What does the Google deal really say?

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I have nothing to add to the detail I wrote on the Google deal after reflecting on it overnight. I do have some broader reflections on the implications of this deal.

First, if evidence was needed that HMRC needs top down reform then this is it. I have written in depth about this here.

Second, as I said on Newsnight, this looks like a disaster for the OECD Base Erosion and Profit Shifting propsoals. For all practical purposes it looks like the UK has completely ignored these in coming to a settlement and it has signalled as a result, first of all, that it does not care for them; second that deals are still open to be done and third that after all the effort expended that aggressive tax competition remains alive and far too well.

Third, let’s not pretend such a move was not politically sanctioned. The precise sums were not, I am sure, but the structure of the deal reached would, I am certain, have required political sign off and the message is loud and clear. This is saying that the UK is open for business as a tax haven.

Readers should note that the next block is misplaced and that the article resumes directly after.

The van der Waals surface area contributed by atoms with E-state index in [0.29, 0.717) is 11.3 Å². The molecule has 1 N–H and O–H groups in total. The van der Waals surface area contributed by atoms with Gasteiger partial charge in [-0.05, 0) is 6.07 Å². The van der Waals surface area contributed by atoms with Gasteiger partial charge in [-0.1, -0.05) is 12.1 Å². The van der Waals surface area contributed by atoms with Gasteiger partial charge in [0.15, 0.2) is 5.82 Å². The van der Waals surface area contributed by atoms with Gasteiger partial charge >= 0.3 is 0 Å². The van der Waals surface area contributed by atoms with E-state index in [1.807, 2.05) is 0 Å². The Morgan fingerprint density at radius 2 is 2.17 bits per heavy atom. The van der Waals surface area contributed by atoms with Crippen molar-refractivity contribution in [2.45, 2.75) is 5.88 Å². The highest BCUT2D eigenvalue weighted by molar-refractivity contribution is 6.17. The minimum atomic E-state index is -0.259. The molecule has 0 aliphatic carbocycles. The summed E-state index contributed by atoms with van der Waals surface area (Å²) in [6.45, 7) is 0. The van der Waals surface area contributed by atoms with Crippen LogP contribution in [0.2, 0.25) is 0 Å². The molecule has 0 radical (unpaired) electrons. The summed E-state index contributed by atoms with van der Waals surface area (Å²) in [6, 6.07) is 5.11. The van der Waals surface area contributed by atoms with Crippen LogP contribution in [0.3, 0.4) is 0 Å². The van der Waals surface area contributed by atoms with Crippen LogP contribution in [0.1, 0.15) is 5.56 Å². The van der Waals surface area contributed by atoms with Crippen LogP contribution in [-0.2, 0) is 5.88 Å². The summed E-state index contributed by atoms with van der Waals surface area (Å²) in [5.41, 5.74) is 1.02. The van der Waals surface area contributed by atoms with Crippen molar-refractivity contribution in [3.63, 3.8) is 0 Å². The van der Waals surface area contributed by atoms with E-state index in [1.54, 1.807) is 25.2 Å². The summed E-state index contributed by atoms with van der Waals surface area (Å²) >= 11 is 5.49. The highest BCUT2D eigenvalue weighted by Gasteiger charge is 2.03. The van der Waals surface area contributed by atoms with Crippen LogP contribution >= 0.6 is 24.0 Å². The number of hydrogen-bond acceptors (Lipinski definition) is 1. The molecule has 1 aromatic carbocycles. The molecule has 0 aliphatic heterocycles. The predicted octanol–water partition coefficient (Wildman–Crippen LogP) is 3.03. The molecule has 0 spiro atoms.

Fourth, this looks like another nail in the coffin of corporation tax as we have had it. The so-called arm’s length pricing method of allocating profits internationally so patently does not work if this is the best that it can deliver that it, and the OECD process that is still wedded to it, look to be in their death throes. The time for unitary taxation, that apportions profits of a multinational company to the places where it trades on a just and equitable basis, has come. It won’t be people like George Osborne who deliver it: that task will fall to mass political movements demanding justice. But come it no doubt will in the face of such obvious tax injustice as the Google deal.

What else? Lobbying clearly still works. Google have kept friends in high places. It has worked very well for them.

This is a bad deal for the UK, for tax justice, for international tax agreements and the campaign against inequality – which deals like this fuel. But if it tips the balance towards necessary more radical change all is not lost yet. I live in hope, despite it all.